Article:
The Green Revolution in Plumbing: Environmentally Friendly Plumbing

3 DIY Pool Pump Troubleshooting Tips to Try Before Calling a Plumber

A pool pump is an essential part of the swimming pools plumbing because it is responsible for generating sufficient water pressure utilized to push water through the filter. As a matter of fact, the pool pump functions similarly to the human heart.

Unfortunately, like all plumbing mechanism, pool pumps experiences various problems. Below are DIY solutions to some of the most common issues pool pumps experience.

•    When the water fails to get pulled

If the pool pump isn't pulling water, first check if the pump baskets and the skimmer are empty. If they are empty, check the filter for debris accumulation that could block the flow of water. If the filter is clean, check the pump impeller. The impeller is the part of the pump attached to the pump's motor for moving water because it occasionally gets clogged.

When checking the impeller, you will have to use the pump's manual when disassembling the pump to gain access to the impeller housing. 

Additionally, you should also check the suction hose for air leaks because they also reduce the suction of a pump, especially when the pump is running at full capacity.

•    When the motor doesn't work

Sometimes the pool pump's motors won't start, or when it starts, it shuts downs after a short while. Various reasons could be causing the problem, and hence the issue requires a systematic approach.

Start by checking the power supply to the motor by making sure the breaker is functioning properly, and the timer is set to turn on the pool pump. If the power supply is is not the problem, listen to the sounds produced by the pump.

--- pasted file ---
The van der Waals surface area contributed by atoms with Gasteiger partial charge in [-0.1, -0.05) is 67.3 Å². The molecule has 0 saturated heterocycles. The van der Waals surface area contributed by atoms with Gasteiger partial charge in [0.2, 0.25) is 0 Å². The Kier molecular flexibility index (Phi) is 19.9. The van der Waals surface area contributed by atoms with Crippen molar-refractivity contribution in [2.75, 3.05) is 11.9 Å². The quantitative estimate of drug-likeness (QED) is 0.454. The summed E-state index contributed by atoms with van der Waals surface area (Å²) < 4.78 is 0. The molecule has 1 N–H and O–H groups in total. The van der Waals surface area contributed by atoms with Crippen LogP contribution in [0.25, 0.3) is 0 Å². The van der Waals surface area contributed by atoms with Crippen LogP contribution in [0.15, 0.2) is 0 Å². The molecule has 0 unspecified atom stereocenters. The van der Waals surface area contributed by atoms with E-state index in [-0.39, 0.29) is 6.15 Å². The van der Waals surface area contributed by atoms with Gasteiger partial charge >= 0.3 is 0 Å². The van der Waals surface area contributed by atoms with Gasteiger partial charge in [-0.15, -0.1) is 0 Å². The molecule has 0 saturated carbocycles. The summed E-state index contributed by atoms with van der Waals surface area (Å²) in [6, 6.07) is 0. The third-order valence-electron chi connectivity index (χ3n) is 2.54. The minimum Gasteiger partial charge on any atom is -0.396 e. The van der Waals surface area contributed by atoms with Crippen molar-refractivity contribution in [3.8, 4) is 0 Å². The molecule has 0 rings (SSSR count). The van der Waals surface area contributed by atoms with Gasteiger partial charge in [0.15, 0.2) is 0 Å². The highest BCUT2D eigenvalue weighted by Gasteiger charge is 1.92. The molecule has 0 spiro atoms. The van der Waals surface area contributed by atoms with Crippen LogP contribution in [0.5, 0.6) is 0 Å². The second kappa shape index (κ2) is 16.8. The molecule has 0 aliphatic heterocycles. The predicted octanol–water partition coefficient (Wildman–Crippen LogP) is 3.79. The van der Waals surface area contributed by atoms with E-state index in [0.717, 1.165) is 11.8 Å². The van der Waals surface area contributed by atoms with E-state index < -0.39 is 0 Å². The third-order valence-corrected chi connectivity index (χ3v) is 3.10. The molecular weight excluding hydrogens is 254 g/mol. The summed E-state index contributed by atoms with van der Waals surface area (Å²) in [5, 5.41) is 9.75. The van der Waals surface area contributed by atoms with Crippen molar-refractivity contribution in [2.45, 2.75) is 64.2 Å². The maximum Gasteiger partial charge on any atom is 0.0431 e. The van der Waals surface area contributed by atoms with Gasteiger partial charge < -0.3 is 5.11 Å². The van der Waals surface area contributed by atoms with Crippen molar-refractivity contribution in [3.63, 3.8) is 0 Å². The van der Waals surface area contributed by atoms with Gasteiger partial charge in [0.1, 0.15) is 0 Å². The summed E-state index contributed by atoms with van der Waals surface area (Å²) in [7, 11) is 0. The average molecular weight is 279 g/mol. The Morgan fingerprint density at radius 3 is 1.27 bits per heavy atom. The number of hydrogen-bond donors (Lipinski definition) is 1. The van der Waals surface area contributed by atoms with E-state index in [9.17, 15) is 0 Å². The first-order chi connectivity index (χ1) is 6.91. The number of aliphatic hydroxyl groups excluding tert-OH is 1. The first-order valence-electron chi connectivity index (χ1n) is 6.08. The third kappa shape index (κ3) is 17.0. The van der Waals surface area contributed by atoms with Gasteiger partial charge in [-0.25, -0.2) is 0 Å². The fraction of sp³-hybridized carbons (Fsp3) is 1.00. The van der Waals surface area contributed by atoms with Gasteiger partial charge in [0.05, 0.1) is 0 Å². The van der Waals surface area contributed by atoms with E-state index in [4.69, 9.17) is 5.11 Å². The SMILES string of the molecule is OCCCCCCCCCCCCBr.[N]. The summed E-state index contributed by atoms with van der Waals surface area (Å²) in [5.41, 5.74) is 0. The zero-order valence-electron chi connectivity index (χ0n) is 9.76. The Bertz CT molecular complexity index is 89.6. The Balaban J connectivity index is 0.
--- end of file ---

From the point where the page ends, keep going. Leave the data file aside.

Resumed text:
A humming sound usually means the issue lies with the capacitor. The capacitor stores an electric charge utilized for starting the motor. Hence, you may require replacing the capacitor with a new one.

If the motor starts then stops randomly, it could be as a result of overheating. Pool pumps utilize a substantial amount of wattage and hence, if the supply gets reduced, the pump will overheat. The only solution for overheating involves running the pool pump at night when it's cool and your neighbors are not cutting into the power supply to the pump with their ACs.

•    When unusually loud noises come from the pool pump

Everyone hates a noisy pump, especially at night when you and your neighbors are trying to get some sleep.

The type of strange noises detected from the pump could provide some insight into the issue. For instance, it sounds as if there rocks inside the pump, it could be as a result of pump vibrations on the pad it sits on or even pump cavitation.

Pump cavitation noises get caused by water deprivation in the pump which causes the impeller to spin faster in an aim to get more water. However, the faster it spins, the more it starts to beat air bubbles from the water. To reduce the noise caused by vibrations, you can place a rubber mat between the pool pump and its pad.

As for cavitations, you may want to check your water supply to the pump. It could be clogged or a closed valve. It is also recommended to check if your newly installed pool pump requires a higher water supply rating than yours.